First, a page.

On Thursday, a contractor for the US Environmental Protection Agency started an operation to remove barrels containing defoliants from Wallowa Lake in Oregon.
Last August, recreational divers Lisa Anderson and William Lambert came across barrels labeled as containing 2,4-D and 2,4,5-T, which are defoliants, chemicals that when sprayed on plants cause their leaves to fall off. The two defoliants combined are also known as Agent Orange.
“We didn’t know they were there,” Anderson told media outlets at the time. “When we dusted one off, we were shocked to see the words ‘weed killer’ on it.”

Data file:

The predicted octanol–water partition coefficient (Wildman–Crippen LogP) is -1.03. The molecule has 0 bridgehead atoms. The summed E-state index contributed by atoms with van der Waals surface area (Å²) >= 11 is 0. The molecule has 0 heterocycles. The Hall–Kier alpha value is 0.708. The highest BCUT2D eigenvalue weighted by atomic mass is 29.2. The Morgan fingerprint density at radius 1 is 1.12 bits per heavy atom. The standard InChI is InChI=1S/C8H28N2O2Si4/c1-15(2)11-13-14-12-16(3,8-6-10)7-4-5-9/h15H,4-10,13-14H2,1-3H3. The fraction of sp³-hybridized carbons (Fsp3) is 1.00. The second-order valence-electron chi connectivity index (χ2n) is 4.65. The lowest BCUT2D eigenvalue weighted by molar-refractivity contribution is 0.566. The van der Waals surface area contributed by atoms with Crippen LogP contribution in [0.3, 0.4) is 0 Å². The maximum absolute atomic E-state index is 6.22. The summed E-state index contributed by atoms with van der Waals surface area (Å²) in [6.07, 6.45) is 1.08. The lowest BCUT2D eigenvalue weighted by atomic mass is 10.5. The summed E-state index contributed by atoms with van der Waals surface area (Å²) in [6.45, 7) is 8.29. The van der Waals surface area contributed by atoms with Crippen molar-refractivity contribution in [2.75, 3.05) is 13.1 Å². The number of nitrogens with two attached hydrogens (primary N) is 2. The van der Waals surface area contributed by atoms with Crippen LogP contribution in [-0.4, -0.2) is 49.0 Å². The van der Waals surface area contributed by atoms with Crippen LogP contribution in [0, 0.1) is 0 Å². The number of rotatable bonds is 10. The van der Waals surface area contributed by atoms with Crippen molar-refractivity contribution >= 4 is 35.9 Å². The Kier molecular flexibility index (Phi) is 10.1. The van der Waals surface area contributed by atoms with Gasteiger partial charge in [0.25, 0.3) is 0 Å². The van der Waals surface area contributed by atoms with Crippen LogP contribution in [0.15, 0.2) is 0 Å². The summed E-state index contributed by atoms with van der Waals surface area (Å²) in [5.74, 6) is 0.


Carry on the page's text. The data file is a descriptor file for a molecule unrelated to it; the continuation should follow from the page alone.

According to the US Department of Veterans Affairs, Agent Orange was used by the US military between 1962 and 1975, when it was sprayed on trees and vegetation during the Vietnam War. Some veterans exposed to Agent Orange during military service later developed cancers and other health problems that have been found to be related to exposure to dioxin, a byproduct of Agent Orange production.
“Veterans who may have been exposed to Agent Orange include Veterans who were in Vietnam, the Korean Demilitarized Zone, on Thai Air Force bases, and who flew on or worked on C-123 Aircraft,” the VA writes on its website.
According to Laura Gleim, a spokesperson for the Oregon Department of Environmental Quality, the barrel removal process is expected to take several days. The containers are under 90 to 140 feet of water, Gleim added,…